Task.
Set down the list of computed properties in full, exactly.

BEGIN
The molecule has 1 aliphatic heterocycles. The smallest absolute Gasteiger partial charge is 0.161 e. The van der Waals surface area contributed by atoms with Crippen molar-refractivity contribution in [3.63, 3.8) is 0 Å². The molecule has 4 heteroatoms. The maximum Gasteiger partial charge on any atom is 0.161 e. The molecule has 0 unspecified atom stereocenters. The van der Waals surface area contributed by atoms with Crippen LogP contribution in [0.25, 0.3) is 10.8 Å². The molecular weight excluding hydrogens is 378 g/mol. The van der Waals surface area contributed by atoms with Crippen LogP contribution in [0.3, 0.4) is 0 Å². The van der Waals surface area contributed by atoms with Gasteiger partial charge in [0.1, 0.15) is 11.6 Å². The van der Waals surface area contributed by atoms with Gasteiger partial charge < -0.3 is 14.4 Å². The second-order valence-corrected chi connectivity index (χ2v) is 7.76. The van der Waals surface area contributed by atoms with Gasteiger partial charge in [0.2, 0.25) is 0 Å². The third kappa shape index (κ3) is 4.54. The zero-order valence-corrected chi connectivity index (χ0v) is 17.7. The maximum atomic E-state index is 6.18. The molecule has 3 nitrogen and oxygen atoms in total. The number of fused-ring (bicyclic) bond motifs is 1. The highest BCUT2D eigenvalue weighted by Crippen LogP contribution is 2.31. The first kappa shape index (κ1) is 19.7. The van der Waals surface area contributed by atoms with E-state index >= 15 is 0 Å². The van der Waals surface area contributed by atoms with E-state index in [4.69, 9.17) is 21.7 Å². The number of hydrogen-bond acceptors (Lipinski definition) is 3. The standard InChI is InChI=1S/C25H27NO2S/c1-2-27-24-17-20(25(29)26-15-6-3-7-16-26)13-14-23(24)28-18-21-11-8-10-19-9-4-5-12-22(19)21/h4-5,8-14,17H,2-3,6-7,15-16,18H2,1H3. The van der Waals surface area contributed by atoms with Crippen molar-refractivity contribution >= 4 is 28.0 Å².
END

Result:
The molecule has 1 aliphatic heterocycles. The smallest absolute Gasteiger partial charge is 0.161 e. The van der Waals surface area contributed by atoms with Crippen molar-refractivity contribution in [3.63, 3.8) is 0 Å². The molecule has 4 heteroatoms. The maximum Gasteiger partial charge on any atom is 0.161 e. The molecule has 0 unspecified atom stereocenters. The van der Waals surface area contributed by atoms with Crippen LogP contribution in [0.25, 0.3) is 10.8 Å². The molecular weight excluding hydrogens is 378 g/mol. The van der Waals surface area contributed by atoms with Crippen LogP contribution in [0.3, 0.4) is 0 Å². The van der Waals surface area contributed by atoms with Gasteiger partial charge in [0.1, 0.15) is 11.6 Å². The van der Waals surface area contributed by atoms with Gasteiger partial charge < -0.3 is 14.4 Å². The second-order valence-corrected chi connectivity index (χ2v) is 7.76. The van der Waals surface area contributed by atoms with Gasteiger partial charge in [0.2, 0.25) is 0 Å². The third kappa shape index (κ3) is 4.54. The zero-order valence-corrected chi connectivity index (χ0v) is 17.7. The maximum atomic E-state index is 6.18. The molecule has 3 nitrogen and oxygen atoms in total. The number of fused-ring (bicyclic) bond motifs is 1. The highest BCUT2D eigenvalue weighted by Crippen LogP contribution is 2.31. The first kappa shape index (κ1) is 19.7. The van der Waals surface area contributed by atoms with E-state index >= 15 is 0 Å². The van der Waals surface area contributed by atoms with E-state index in [4.69, 9.17) is 21.7 Å². The number of hydrogen-bond acceptors (Lipinski definition) is 3. The standard InChI is InChI=1S/C25H27NO2S/c1-2-27-24-17-20(25(29)26-15-6-3-7-16-26)13-14-23(24)28-18-21-11-8-10-19-9-4-5-12-22(19)21/h4-5,8-14,17H,2-3,6-7,15-16,18H2,1H3. The van der Waals surface area contributed by atoms with Crippen molar-refractivity contribution >= 4 is 28.0 Å².